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(1992) Phenomenology of natural science, Dordrecht, Springer.

The idea of science in Husserl and the tradition

Lee Hardy

pp. 1-34

In this article, Husserl's theory of the structure of scientific knowledge is explicated against the background of the traditional Aristotelian concept of science. Husserl's account of the scientific status and character of the empirical sciences is then taken up in connection with Locke's statement of the problem. Against the standard criticisms of Husserl's philosophy of science as rigid and dogmatic, it is maintained that Husserl adopts something like the hypothetical-deductive model of empirical scientific rationality; furthermore, through his later theory of evidence, he introduces a strong critical component into his account of the eidetic sciences.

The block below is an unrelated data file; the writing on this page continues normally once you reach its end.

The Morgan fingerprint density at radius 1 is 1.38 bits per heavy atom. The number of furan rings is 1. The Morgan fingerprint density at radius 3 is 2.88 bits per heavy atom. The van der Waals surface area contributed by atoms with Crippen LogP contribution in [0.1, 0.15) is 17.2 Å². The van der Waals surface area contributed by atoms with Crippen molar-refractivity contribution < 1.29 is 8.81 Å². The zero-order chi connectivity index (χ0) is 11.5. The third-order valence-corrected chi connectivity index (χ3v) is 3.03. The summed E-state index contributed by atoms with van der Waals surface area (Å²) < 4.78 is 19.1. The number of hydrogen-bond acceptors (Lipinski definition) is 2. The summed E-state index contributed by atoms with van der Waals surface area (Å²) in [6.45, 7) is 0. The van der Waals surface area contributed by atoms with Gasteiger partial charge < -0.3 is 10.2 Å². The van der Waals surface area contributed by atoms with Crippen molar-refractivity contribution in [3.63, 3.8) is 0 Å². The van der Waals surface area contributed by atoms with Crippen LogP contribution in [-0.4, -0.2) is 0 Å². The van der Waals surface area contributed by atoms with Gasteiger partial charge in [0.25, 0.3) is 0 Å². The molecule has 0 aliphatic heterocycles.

Publication details

DOI: 10.1007/978-94-011-2622-9_1

Full citation:

Hardy, L. (1992)., The idea of science in Husserl and the tradition, in L. Hardy & L. Embree (eds.), Phenomenology of natural science, Dordrecht, Springer, pp. 1-34.

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